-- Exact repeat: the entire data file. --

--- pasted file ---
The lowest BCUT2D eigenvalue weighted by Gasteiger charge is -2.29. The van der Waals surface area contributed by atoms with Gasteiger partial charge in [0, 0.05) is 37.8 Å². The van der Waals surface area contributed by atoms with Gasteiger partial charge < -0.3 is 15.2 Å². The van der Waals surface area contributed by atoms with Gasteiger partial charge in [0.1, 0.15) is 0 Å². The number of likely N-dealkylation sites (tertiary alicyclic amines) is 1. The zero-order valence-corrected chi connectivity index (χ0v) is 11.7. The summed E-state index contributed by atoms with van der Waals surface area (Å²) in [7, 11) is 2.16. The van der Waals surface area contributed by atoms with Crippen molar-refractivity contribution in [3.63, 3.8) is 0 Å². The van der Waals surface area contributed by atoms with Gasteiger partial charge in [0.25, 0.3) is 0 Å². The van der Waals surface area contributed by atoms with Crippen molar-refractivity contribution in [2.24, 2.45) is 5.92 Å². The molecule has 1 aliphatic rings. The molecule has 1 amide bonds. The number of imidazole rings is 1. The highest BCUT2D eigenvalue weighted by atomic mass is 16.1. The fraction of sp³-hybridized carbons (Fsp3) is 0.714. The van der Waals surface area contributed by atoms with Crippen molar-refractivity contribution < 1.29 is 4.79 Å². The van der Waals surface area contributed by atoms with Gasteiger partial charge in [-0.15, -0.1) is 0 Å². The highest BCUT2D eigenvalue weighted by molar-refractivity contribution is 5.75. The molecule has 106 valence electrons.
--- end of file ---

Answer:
The lowest BCUT2D eigenvalue weighted by Gasteiger charge is -2.29. The van der Waals surface area contributed by atoms with Gasteiger partial charge in [0, 0.05) is 37.8 Å². The van der Waals surface area contributed by atoms with Gasteiger partial charge < -0.3 is 15.2 Å². The van der Waals surface area contributed by atoms with Gasteiger partial charge in [0.1, 0.15) is 0 Å². The number of likely N-dealkylation sites (tertiary alicyclic amines) is 1. The zero-order valence-corrected chi connectivity index (χ0v) is 11.7. The summed E-state index contributed by atoms with van der Waals surface area (Å²) in [7, 11) is 2.16. The van der Waals surface area contributed by atoms with Crippen molar-refractivity contribution in [3.63, 3.8) is 0 Å². The van der Waals surface area contributed by atoms with Gasteiger partial charge in [0.25, 0.3) is 0 Å². The van der Waals surface area contributed by atoms with Crippen molar-refractivity contribution in [2.24, 2.45) is 5.92 Å². The molecule has 1 aliphatic rings. The molecule has 1 amide bonds. The number of imidazole rings is 1. The highest BCUT2D eigenvalue weighted by atomic mass is 16.1. The fraction of sp³-hybridized carbons (Fsp3) is 0.714. The van der Waals surface area contributed by atoms with Crippen molar-refractivity contribution < 1.29 is 4.79 Å². The van der Waals surface area contributed by atoms with Gasteiger partial charge in [-0.15, -0.1) is 0 Å². The highest BCUT2D eigenvalue weighted by molar-refractivity contribution is 5.75. The molecule has 106 valence electrons.